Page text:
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Best Abrasive Cut Off Machines For 2022

Brandon Forder
  Nov 30, 2022 7:06 AM

Cutting steel is difficult and requires precision. Circular saws, cold chisels, band saws, hack saws, torches, jig saws, and even an industrial equipment called a cold saw have all been used to cut it at this point. The results of this test, however, convinced us that abrasive chop saws are the superior choice. Pipe, angle, tubing, and flat stock are no match for these sparking behemoths. Although they don't make steel as simple to cut as wood, they certainly make the task much less daunting than it would be without them. Besides, we enjoy the spectacle and sound of sparks, smoke, and steel being sliced and dropped into the work floor. If you're in the market for a new chop saw, read on for our recommendations and a few things to keep in mind.

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Last update on 2022-11-30 / Affiliate links / Images, Product Titles, and Product Highlights from Amazon Product Advertising API

Buying Guide

Blade Type and Size

Chop saws and band saws, the two most common forms of metal-cutting instruments, each have their own unique advantages and disadvantages, as well as a variety of blade shapes and sizes.


Whether it's a toothed blade or an abrasive wheel, chop saws have a rise and fall motion that's reminiscent of a miter saw (often called a cut-off wheel). These days, most toothed blades feature carbide-tipped teeth, which allow them to maintain their edge for significantly longer. They endure longer than abrasive cut-off wheels, but the latter are more cost-effective. The blade or cut-off wheel can have a diameter of between 7 and 7 and a half inches and 16 and a half inches. The maximum cutting thickness is significantly affected by this dimension, albeit this should be verified with each machine.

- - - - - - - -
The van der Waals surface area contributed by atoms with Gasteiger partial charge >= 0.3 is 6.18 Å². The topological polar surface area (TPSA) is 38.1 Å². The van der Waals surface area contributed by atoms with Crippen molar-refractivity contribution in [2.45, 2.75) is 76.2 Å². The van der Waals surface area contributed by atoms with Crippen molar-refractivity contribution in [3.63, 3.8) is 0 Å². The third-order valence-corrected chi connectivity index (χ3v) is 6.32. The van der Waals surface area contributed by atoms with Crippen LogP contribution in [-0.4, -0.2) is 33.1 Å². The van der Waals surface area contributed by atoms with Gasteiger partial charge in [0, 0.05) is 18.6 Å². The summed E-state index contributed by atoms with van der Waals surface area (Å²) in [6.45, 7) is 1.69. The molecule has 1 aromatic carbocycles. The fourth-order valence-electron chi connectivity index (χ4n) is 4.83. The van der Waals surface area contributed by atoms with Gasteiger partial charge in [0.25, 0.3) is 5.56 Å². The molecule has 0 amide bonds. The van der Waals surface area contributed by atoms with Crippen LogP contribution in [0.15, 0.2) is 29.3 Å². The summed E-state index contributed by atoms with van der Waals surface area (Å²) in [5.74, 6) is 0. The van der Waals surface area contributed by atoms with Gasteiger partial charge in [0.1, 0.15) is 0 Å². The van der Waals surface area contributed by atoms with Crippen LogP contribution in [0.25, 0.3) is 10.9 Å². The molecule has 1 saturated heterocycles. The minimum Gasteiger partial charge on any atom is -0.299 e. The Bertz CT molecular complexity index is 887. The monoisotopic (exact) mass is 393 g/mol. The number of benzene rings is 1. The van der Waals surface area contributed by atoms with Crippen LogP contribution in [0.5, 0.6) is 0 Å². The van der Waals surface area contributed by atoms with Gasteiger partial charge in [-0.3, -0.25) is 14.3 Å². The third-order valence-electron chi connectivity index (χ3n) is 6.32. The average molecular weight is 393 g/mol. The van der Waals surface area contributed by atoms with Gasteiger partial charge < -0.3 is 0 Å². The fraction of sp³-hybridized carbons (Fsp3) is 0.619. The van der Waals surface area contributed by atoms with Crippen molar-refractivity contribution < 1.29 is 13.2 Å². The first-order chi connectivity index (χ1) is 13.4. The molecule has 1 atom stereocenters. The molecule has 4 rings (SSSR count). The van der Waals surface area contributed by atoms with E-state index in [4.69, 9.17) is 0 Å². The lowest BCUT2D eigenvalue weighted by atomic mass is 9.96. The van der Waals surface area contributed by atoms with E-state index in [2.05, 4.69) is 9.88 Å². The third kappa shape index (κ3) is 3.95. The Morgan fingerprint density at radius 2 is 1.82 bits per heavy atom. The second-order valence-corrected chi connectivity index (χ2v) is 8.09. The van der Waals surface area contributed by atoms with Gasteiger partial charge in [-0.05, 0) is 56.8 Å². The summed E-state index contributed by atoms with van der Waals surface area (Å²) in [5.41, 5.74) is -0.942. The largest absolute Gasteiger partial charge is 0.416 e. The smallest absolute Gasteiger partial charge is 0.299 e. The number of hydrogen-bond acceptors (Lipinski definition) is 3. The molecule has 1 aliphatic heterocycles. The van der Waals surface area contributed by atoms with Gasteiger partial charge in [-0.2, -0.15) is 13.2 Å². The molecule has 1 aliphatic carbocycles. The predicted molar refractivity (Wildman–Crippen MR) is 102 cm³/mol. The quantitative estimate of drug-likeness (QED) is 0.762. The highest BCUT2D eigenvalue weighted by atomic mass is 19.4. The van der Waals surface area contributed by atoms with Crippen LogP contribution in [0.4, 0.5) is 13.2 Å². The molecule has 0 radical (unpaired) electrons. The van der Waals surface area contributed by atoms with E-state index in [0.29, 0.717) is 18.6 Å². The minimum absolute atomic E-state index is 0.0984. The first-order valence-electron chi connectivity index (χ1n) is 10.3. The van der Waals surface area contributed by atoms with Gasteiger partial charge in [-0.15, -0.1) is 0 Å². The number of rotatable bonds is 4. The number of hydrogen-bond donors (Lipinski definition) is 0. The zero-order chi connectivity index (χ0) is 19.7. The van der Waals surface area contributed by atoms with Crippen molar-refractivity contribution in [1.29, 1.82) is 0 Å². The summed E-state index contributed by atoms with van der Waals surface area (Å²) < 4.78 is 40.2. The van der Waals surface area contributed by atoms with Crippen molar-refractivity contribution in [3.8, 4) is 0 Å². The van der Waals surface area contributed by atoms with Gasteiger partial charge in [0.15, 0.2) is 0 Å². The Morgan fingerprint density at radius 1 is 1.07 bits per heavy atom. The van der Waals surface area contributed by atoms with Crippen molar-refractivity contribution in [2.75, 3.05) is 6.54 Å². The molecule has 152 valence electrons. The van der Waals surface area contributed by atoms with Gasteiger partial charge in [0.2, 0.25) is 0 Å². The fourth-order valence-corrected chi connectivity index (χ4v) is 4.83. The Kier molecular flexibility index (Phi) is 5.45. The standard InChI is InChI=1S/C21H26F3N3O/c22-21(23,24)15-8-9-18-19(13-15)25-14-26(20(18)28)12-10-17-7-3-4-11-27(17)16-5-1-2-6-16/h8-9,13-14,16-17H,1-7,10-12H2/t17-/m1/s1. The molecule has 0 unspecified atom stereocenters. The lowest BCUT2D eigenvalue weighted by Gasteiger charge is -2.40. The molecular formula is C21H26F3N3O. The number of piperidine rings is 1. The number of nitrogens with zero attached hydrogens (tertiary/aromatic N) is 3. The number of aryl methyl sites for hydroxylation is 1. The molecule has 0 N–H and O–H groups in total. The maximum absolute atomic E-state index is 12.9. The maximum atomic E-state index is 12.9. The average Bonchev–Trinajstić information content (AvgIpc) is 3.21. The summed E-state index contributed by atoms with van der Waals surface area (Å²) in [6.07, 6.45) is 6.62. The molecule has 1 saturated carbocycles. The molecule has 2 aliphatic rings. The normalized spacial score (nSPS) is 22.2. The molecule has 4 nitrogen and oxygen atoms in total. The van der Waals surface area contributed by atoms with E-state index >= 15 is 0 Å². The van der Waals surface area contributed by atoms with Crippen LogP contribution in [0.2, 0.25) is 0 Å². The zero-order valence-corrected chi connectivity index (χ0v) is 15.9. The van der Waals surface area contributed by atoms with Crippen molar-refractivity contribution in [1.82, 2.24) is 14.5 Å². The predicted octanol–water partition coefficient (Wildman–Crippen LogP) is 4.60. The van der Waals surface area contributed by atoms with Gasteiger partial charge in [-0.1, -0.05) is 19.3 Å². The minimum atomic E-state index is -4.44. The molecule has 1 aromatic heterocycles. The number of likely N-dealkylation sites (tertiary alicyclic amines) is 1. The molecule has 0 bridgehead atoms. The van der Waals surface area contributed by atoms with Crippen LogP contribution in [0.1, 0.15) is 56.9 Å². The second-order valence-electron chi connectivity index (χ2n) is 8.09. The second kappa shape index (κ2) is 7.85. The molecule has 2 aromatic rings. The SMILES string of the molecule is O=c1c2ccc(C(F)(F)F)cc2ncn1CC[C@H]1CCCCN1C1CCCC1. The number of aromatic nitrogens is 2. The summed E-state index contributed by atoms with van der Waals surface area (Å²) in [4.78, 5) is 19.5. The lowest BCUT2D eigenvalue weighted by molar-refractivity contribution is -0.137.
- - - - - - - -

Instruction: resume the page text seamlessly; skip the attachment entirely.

Band saws have a continuous steel ribbon with teeth along one edge, and they come in a wide variety of sizes and shapes, from handheld portable devices to large workshop instruments. In contrast to its length, which is always the same, a band saw blade's breadth and number of teeth per inch (TPI) are customizable. Blades with a wider width are stiffer and utilized for straight cuts, while blades with a narrower width and more flexibility can be used to cut around obstacles. Quicker cutting can be achieved with a blade that has fewer teeth, while a finer edge can be achieved with a blade that has more.

Angled Cuts and Fence Adjustment 

The blade of a chop saw oscillates up and down, hence the name. The blade can't be swiveled or adjusted in any way, unlike a miter saw used for woodworking. The workpiece is instead fastened against a revolving fence set at the appropriate angle.

Band saws designed for cutting metal are commonly used for fabricating pipe and slicing rebar. Although they can theoretically cut at any angle, their improvisational style often makes precise cuts a challenge. Depending on the design, this saw can function as a chop saw with a rise and fall motion, or it can support the workpiece on a level table and be fed into the blade.

Motor Power and Source

Since 15A (amperes) is the most power that can be drawn from a regular electrical socket, it is common for workshop models to feature 15A (ampere) motors. Saws with a 10 amp-hour motor are common in the portable kind; they are less powerful than their 15 amp-hour counterparts, but nevertheless produce satisfactory results. Rather than amps, heavy-duty models are sometimes rated in horsepower, and they may need their own dedicated circuit to function properly.

For cordless metal-cutting saws, the battery capacity is expressed in volts (V) rather than amps (A). There are now powerful 36-volt tools in addition to the more usual 18-volt and 20-volt varieties. The smallest ones include a 12-volt battery.